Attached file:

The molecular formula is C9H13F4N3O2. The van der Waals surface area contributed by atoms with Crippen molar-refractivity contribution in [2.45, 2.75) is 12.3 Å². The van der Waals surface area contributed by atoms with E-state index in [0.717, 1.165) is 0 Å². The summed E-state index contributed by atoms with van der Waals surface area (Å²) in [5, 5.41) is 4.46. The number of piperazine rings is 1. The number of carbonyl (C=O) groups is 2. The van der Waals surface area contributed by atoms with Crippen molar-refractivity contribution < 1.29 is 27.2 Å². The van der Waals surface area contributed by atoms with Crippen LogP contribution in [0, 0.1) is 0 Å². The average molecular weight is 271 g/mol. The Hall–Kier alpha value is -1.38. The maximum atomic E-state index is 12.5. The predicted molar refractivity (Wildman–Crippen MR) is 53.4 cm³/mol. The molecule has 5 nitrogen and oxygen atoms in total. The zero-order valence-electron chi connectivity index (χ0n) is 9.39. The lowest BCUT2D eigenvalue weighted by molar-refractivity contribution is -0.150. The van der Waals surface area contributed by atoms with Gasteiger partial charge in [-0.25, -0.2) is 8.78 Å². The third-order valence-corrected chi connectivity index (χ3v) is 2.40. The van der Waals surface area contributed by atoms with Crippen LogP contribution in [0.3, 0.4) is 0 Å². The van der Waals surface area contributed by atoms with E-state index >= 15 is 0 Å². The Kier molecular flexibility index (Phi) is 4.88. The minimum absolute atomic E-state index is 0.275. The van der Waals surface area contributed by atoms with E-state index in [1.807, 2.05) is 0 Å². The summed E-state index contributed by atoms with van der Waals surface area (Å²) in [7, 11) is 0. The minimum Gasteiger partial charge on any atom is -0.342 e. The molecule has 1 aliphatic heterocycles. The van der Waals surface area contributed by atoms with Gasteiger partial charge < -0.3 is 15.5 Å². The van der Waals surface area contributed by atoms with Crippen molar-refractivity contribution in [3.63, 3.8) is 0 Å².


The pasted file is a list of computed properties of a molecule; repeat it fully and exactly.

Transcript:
The molecular formula is C9H13F4N3O2. The van der Waals surface area contributed by atoms with Crippen molar-refractivity contribution in [2.45, 2.75) is 12.3 Å². The van der Waals surface area contributed by atoms with E-state index in [0.717, 1.165) is 0 Å². The summed E-state index contributed by atoms with van der Waals surface area (Å²) in [5, 5.41) is 4.46. The number of piperazine rings is 1. The number of carbonyl (C=O) groups is 2. The van der Waals surface area contributed by atoms with Crippen molar-refractivity contribution < 1.29 is 27.2 Å². The van der Waals surface area contributed by atoms with Crippen LogP contribution in [0, 0.1) is 0 Å². The average molecular weight is 271 g/mol. The Hall–Kier alpha value is -1.38. The maximum atomic E-state index is 12.5. The predicted molar refractivity (Wildman–Crippen MR) is 53.4 cm³/mol. The molecule has 5 nitrogen and oxygen atoms in total. The zero-order valence-electron chi connectivity index (χ0n) is 9.39. The lowest BCUT2D eigenvalue weighted by molar-refractivity contribution is -0.150. The van der Waals surface area contributed by atoms with Gasteiger partial charge in [-0.25, -0.2) is 8.78 Å². The third-order valence-corrected chi connectivity index (χ3v) is 2.40. The van der Waals surface area contributed by atoms with Crippen LogP contribution in [0.3, 0.4) is 0 Å². The van der Waals surface area contributed by atoms with E-state index >= 15 is 0 Å². The Kier molecular flexibility index (Phi) is 4.88. The minimum absolute atomic E-state index is 0.275. The van der Waals surface area contributed by atoms with E-state index in [1.807, 2.05) is 0 Å². The summed E-state index contributed by atoms with van der Waals surface area (Å²) in [7, 11) is 0. The minimum Gasteiger partial charge on any atom is -0.342 e. The molecule has 1 aliphatic heterocycles. The van der Waals surface area contributed by atoms with Gasteiger partial charge < -0.3 is 15.5 Å². The van der Waals surface area contributed by atoms with Crippen molar-refractivity contribution in [3.63, 3.8) is 0 Å².